Another bad, is I am still technically paying on my car loan for a truck I sold almost 2 years ago. In reality, I used the money from the sale of the truck to buy pay down some notes that were around 5%. Why pay off a 2% note when you could pay off a 5+% note.

    And another bad… Since they are on credit cards, it makes your credit card utilization look incredibly high which is bad for your credit score. Having a $20,000 car loan doesn’t look terrible on your credit report, but having a credit card with a $20,000 balance with a credit limit of $20,500 (97.5% utilization) looks terrible and your credit score will reflect it’s displeasure.

    • mikestreb says:

      Forgot to add this… I haven’t seen a balance transfer offer anything for the life of the balance in 4 years. All of the offers I get now are 0% for 12 months or 2.99% for 18 months. I think they ‘life of the balance’ offers are gone for good!

  2. Suzanne says:

    My way of judging whether to move money has always been how much does it cost to move it and how long does the interest rate stay in place. The last time my husband and I took advantage of an offer what for 2.99% until the balance was PAID IN FULL. We haven’t had one of those in years just like Mike above!

  3. Jenny says:

    My husband and I had a 0% balance transfer with a 1% fee on a card we have. We just transferred all of our credit card debt onto this card. We are able to make 12 payments to pay it off so we know we’ll make the cut off. We’ve paid an equal amount in debt payments over the last 12 months so it entails no change on our part. My husband figured out that we’d save about $2000-$3000 in interest by doing this. (We transferred almost $17,000)

    We don’t use the card for anything else, and the existing interest rate is reasonable. We are so close to paying off our debt!

    I think if you’re careful this can still work out for you.

  4. Wilma says:

    Have been playing the 0% interest game for years. As long as you’re NEVER late and you don’t go nuts on purchases, it’s an awesome way to get that washer or TV or whatever you need at the moment and pay it off. I still get 18 to 24 month 0% offers.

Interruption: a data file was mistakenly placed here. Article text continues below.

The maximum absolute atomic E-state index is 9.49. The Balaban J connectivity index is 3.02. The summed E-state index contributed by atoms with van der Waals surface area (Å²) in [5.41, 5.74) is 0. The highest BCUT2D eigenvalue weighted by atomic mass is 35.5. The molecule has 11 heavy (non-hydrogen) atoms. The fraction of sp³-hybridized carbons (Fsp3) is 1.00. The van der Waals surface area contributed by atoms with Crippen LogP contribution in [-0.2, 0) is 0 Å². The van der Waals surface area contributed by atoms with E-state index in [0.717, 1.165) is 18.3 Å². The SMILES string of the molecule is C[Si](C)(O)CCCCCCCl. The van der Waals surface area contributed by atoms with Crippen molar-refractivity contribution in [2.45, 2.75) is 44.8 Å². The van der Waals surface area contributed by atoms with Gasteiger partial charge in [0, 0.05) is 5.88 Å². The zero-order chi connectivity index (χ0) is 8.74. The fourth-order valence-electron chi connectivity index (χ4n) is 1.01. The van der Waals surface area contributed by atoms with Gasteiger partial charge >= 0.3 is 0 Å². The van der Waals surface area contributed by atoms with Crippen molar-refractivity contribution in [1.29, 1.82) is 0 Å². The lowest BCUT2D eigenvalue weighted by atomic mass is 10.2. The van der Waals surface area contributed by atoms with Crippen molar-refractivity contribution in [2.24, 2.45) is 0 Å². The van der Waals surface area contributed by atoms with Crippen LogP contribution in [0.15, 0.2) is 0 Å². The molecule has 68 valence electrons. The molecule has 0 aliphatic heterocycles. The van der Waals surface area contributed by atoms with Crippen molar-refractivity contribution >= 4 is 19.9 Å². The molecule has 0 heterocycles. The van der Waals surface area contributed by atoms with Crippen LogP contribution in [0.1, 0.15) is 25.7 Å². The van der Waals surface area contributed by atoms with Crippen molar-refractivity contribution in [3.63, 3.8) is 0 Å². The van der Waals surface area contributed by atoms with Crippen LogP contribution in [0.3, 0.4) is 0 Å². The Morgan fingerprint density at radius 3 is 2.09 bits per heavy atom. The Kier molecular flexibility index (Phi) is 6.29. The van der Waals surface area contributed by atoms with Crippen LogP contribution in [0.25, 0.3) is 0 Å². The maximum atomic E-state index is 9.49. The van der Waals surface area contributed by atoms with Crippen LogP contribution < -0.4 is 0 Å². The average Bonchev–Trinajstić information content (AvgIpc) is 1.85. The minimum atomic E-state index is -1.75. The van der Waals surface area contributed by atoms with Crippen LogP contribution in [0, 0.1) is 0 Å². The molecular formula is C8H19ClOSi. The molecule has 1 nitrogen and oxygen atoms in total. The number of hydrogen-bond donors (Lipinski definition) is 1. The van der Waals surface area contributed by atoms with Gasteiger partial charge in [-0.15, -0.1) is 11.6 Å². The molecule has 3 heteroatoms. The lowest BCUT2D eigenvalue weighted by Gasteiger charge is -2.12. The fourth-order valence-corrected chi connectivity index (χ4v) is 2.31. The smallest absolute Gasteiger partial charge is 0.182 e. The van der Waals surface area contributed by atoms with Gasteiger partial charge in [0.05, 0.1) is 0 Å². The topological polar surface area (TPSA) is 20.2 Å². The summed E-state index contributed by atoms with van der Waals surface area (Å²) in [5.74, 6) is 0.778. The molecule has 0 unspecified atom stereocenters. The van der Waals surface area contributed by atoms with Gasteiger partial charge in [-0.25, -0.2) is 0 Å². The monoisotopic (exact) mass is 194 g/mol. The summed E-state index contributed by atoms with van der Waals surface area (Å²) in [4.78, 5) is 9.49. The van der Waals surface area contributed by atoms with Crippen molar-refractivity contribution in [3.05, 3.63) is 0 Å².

I ran into some emergencies that I had no choice but to break out the cards. I put everything on one card and transfered it to the 0% card. That small fee for the transfer was still less than I’d have paid on interest for a year on the first card. Keep your credit in good standing and this is a good option. You can call the company to ask if you’ll be accepted at 0% before you commit. Just like all things money, you must be vigilant.

  5. kaylissa says:

    YIKES! If I owed 15,800 on credit cards, I’d need major prescription drugs to sleep at night.

    Absolutely NO credit or other consumer debt for me and just 6 years to go on the mortgage.

    For whomever this works, good luck and be careful to keep things in line.

  6. daenyll says:

    I used a 0% transfer check to take a small chunk out of a student loan. The transfer fee was still cheaper than the interest on the loan and I’ve already saved up to pay it off when the time limit expires on the offer. This let me focus that interest savings to advancing even more on the loan payoff.

  7. jmarie says:

    I have helped a friend transfer credit card debt onto a 0% card a few years ago, but I’ve never done it myself. I’ve noticed the changes mentioned above on the new offers.

    I do like to do what Wilma above does… use the credit cards from Best Buy and other places that are 0% interest for 18 to 24 months. My laptop was paid for over 18 months this way. It’s great. But even then you need to be careful. If you miss a payment you can end up paying the interest after all. They usually give you one mistake. I set up online payment and have 3 reminders to make sure to check it goes through. You have to stay on top of it.

  8. Sun says:

    Remember your balance transfer fee needs to be divided by the number of months you get 0% apr. If your bt fee is three percent and your intro apr is for six months, your comparable apr would be 6%.

    To avoid bt fee, you could make 0% purchases on it while you make payments on the other card. Depending on whether you carry a balance or not and your apr on the other card, you could come out ahead. You have to be mindful your total debt is being reduced each month.